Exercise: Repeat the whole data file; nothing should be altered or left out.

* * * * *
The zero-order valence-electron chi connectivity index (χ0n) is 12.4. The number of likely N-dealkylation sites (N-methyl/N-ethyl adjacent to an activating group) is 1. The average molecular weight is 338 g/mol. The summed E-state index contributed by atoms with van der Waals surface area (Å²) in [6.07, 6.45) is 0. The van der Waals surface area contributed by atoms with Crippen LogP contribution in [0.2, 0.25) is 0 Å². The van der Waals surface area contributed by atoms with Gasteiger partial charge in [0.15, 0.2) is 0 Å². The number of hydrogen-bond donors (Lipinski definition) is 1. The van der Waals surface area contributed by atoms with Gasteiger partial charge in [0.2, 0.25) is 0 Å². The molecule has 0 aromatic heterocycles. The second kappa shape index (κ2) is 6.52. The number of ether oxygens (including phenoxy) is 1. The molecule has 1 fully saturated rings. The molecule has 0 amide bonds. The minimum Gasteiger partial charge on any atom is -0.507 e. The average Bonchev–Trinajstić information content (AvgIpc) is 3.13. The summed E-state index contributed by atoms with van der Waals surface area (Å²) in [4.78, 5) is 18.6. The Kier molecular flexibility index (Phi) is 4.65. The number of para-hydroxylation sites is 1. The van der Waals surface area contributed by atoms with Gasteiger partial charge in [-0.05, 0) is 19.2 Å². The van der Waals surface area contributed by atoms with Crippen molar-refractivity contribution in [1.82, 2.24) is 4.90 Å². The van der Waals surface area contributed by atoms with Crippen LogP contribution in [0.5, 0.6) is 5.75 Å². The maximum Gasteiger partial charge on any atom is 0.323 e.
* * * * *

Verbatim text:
The zero-order valence-electron chi connectivity index (χ0n) is 12.4. The number of likely N-dealkylation sites (N-methyl/N-ethyl adjacent to an activating group) is 1. The average molecular weight is 338 g/mol. The summed E-state index contributed by atoms with van der Waals surface area (Å²) in [6.07, 6.45) is 0. The van der Waals surface area contributed by atoms with Crippen LogP contribution in [0.2, 0.25) is 0 Å². The van der Waals surface area contributed by atoms with Gasteiger partial charge in [0.15, 0.2) is 0 Å². The number of hydrogen-bond donors (Lipinski definition) is 1. The van der Waals surface area contributed by atoms with Gasteiger partial charge in [0.2, 0.25) is 0 Å². The molecule has 0 aromatic heterocycles. The second kappa shape index (κ2) is 6.52. The number of ether oxygens (including phenoxy) is 1. The molecule has 1 fully saturated rings. The molecule has 0 amide bonds. The minimum Gasteiger partial charge on any atom is -0.507 e. The average Bonchev–Trinajstić information content (AvgIpc) is 3.13. The summed E-state index contributed by atoms with van der Waals surface area (Å²) in [4.78, 5) is 18.6. The Kier molecular flexibility index (Phi) is 4.65. The number of para-hydroxylation sites is 1. The van der Waals surface area contributed by atoms with Gasteiger partial charge in [-0.05, 0) is 19.2 Å². The van der Waals surface area contributed by atoms with Crippen molar-refractivity contribution in [1.82, 2.24) is 4.90 Å². The van der Waals surface area contributed by atoms with Crippen LogP contribution in [0.5, 0.6) is 5.75 Å². The maximum Gasteiger partial charge on any atom is 0.323 e.